Thursday, 1 October 2009

Moscow and Borodino

I have just returned from a trip to Moscow. Primarily this was a trip to see my brother-in-law Rupert and his family who have recently moved to live there. However, my passion for things military being what it is, it would have been remiss of me not to slip in some visits to a few history museums and a battlefield. As well as planned excursions, Russia is littered with military bits and pieces - roadside tanks etc. Above, my son meets some (bribed) Streltsi in Red Square.


This is a fantastic small museum just down the road from the Great Patriotic War Museum. It has a number of small exhibits and models, but at its centre is the panorama (you stand in the middle) of the battle. This is cleverly done with a 1:1 scale diorama in the fore ground and the painting of the battle behind it.


Rupert (who is also interested in history) had arranged for his driver to take us both to Borodino on the last full day of my visit. It was the military highlight of my trip. By road this is about 120km drive west of central Moscow. Be warned that, because of the horrific traffic in Moscow, this distance takes about two and a half hours each way! However, it is well worth a visit. It has a well appointed (if small) museum opposite the memorial sited at the Great Redoubt. The museum is crammed with interesting exhibits including a large diorama of the battlefield and Kutusov's carriage. It is the ideal place to start, get your bearings and pick up a tour map.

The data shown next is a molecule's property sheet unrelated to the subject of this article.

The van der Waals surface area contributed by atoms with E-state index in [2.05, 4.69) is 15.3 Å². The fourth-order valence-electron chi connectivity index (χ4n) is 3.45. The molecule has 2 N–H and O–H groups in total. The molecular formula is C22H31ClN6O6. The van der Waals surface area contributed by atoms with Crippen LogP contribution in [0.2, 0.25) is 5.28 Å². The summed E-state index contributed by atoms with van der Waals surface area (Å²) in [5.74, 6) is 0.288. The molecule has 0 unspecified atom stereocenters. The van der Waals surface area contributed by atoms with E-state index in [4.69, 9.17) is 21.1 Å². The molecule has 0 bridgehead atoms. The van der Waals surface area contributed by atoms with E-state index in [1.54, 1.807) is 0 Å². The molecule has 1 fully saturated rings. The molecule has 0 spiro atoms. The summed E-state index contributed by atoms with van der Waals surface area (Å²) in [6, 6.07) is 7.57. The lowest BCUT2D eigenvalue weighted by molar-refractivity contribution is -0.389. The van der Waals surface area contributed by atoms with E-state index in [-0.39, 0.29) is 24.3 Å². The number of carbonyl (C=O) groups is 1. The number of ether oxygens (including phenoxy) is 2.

The battlefield itself has memorials to the (Russian only) fighting formations at their main positions. Although roadside trees now obscure the view from the Russian to the French positions, the battlefield is largely unspoilt.

From the Great Redoubt looking west, looking east and looking north east.

Looking north to the Great redoubt from the midway point between it and the Bagration Fleches, and the Semenkovka stream (which looks like a series of muddy ponds).

The Bagration Fleches (forward?) looking west, looking south, and from the rear. These look like they are modern reconstructions.

Although built in the mid 19C the convent at the Bagration fleches houses one within its grounds. It also has a small museum (disappointing). The convent church is well worth a visit - stunning inside and out. (Rupert centre and his driver Gregory on the left).


This is a huge building. Unfortunately its contents, though interesting and well presented, did not match the building's external grandeur. However, outside the museum there is a tank and aircraft park which includes a few unusual exhibits including a twin turreted T26, a T26 produced without running gear for fixed defence, some lend lease equipment including a Matilda and Wasp, an armoured train, some Japanese equipment and a few German bits and pieces.

Moscow is a city of extremes. It has some wonderful architecture amongst the endless communist high rise apartment blocks; it needs a lot of TLC and some health and safety legislation.
Eating well, etc. is very, very pricey - much more expensive than London and there is no middle ground. Expect a simple 'western' lunch to set you back £15 and a good dinner 4 or 5 times that. Only Petrol and take out booze are inexpensive. All museums have a very reasonable entry fee (£1 - £3) and all allow photography provided you pay for the extra photography ticket.
My honest opinion of Moscow as a whole is that it is worth a visit once - so get everything you need to do done in a single visit. It is an edgy, dirty, wholly corrupt and moth eaten city - after visiting (save for family and friends) you probably will not want to return.


Frankfurter said...

Nice ,,,
and thanks for the pictures ... \
that diorama reminds me of the one done for our Atlanta battles down in Georgia ...

Larry said...

Thanks for sharing!

Excellent pictures.

I do have a question for you if you wouldn't mind contacting me at:

correus at yahoo dot com